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Dual Opposed Infinity Reference 1262W - Page 3

post #61 of 68
Oh wow I was wrong about the iNuke. Might have to give them a listen as I'll be needing some more amps power soon, was going to just get more XTis.
Quote:
Originally Posted by Jinjuku View Post

They are quieter but still loud. Think Lawnmower vs Jet Engine smile.gif
Damping factor is tied to the amount of negative feedback employed. So that metric doesn't necessarily apply. The iNuke 1K and 3K are rated 2 Ohm.
I think the best way is use the iNuke 3000 at two ohm on one channel. That will give you 620 watts RMS (I don't know if this is 20-20K). Use the 1260W (not the 62) and wire for a two ohm load. Then you can always add a 2nd sub later on on channel two. That for roughly $700 is a killer combo.
post #62 of 68
Could someone explain to me a little bit about the way this sub is modeled? I say this because I'm new to WinISD but I'm showing 2 drivers in a 4.8 ft^3 box, exceed xmax at 28 hz with just 500 watts of input power. I saw it suggested earlier to run them at 2 ohms for 775 watts per driver which would exceed xmax much earlier. Also, I know the 300W rating is just the power handling of the voice coil but is it safe to put 775 watts into a 300 watt driver? I know box design plays a large part in power handling, but I'm still not clear on what is acceptable and what is not.

I'm mainly asking for my own knowledge as I'm trying to design my own DIY and this looks like a very tempting option.

EDIT: Ok it looks like 775 watts was suggested for a smaller box, but the general question still stands... The modeling shows this design exceeding xmax with 4.5 ft^3, is this a major issue? How does that affect performance?
Edited by Zestforlife - 9/2/12 at 8:37pm
post #63 of 68
I've got two of these subs in a sealed enclosure of almost exactly 4.1 cuft with an available 775 watts. I built a matching pair so i have a total of four subs. I don't listen at reference levels so Im not really concerned about damaging the subs. And even if I do damage a sub, they are super cheap and I'll just buy replacements.
post #64 of 68
Am also interested in this build, and am a newbie at speaker building looking for help. I have an old DBX-SW15 cabinet available to use (internal volume is 16.5"W x 16.5"D x 19"H = 2.99cf sealed enclosure). Removing the old 15" sub from the bottom and cutting out the bottom panel should be relatively straightforward, but am wondering about how best to attach internal bracing (Just use wood glue?).

Also, am looking for LFE accuracy more than high DB. Any idea how this design would fare with lower powered equipment? Power options available without spending $$ include:

Building 1 or 2 100 watt RMS plate type amps pulled from other subwoofers into the box (E:XL-S8 amps pulled from Energy subwoofers)

Using an older 200 WPC vintage SAE A205 amp.

Any help would be appreciated.

Thanks DBX DB-sw15.JPG 1144k .JPG file
post #65 of 68
Quote:
Originally Posted by squash42 View Post

Removing the old 15" sub from the bottom and cutting out the bottom panel should be relatively straightforward, but am wondering about how best to attach internal bracing (Just use wood glue?).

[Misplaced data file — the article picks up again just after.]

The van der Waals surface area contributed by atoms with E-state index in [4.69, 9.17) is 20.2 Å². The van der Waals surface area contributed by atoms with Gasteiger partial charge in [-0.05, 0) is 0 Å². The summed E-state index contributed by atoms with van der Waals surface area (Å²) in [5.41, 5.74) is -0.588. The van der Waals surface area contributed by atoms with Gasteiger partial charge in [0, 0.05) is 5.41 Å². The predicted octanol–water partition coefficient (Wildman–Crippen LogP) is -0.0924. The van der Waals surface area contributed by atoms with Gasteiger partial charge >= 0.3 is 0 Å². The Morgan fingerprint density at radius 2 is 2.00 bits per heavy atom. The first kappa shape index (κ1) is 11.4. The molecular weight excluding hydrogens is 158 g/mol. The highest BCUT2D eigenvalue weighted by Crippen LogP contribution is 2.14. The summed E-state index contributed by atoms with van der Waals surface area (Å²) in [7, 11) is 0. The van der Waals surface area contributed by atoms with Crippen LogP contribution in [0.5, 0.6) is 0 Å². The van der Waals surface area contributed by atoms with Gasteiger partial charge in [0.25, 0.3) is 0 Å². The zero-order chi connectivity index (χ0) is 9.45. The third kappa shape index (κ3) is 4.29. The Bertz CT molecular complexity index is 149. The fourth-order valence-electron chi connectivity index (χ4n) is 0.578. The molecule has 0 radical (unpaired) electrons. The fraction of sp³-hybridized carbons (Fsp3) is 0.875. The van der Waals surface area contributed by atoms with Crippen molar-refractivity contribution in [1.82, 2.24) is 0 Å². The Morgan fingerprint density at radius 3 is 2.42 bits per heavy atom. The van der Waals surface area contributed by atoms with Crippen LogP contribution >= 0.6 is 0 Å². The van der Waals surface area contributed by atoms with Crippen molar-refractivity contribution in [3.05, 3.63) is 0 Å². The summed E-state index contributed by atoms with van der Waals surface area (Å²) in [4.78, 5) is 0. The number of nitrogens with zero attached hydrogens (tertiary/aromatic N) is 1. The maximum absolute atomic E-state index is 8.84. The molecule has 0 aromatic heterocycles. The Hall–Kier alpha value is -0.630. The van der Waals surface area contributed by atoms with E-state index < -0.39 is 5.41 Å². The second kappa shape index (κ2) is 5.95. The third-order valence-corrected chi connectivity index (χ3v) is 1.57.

Also, am looking for LFE accuracy more than high DB. Any idea how this design would fare with lower powered equipment?

Personally, I think that you would be better off just building a new enclosure that is built for specific drivers. With the amount of work involved to make your existing cabinet "work", you're half way to just starting from scratch anyway. Why not just spend $40 on a sheet of MDF and save yourself some potential headaches? Plus, adding internal bracing to an existing enclosure could be a huge pain on it's own. As for using existing amps, that's fine as long as the amps are rated for whatever load you present them with. In other words, don't focus your build around a couple of amps that might not work with a 4ohm load, or whatever the case may be. Be sure that they can handle whatever subs you buy and be sure that you're getting the most out of your build. I wouldn't build a sub that is designed to work well with 200w if you plan to buy a 700w amp in the near future. Save up that money and do things the way you really want from the get go.

While these subs are great for what they are, cheap, you're better served by using multiples with good amounts of power to really get the most out of them in a sealed application. I have two enclosures with two drivers each. Each enclosure is getting 775w. It sounds great but I also started by figuring out what my room would need and what I was trying to accomplish.

You also say that sound accuracy is important to you; the only way to achieve this is with an enclosure designed and built for specific drivers. Anything else is just a craps shoot.

I would suggest that you start a new thread so that we can better address your questions. You would also get better exposure and maybe feedback from a larger audience.
post #66 of 68
These infinity reference subs are in sale at Amazon right now for 50% off retail.

You can buy carpeted sub boxes cheaper than you could build them.


Cheap easily AIY build when coupled with an inuke amp.
post #67 of 68
Quote:
Originally Posted by Archaea View Post

These infinity reference subs are in sale at Amazon right now for 50% off retail.

You can buy carpeted sub boxes cheaper than you could build them.


Cheap easily AIY build when coupled with an inuke amp.

Actually the 1262w is the everyday price of $66 on Amazon. The 1260w is even cheaper at $60! They sure look like nice subs for the price though.
post #68 of 68
I have a pair of these (1262w, wired for 2 ohm) in two sealed 1.25 cubes, one per cabinet. very happy with them, driven well past rated specs regularly with a Crown XLS 1000 pro amp. Of course it's no LMS, but each cab cost under $100 all in...
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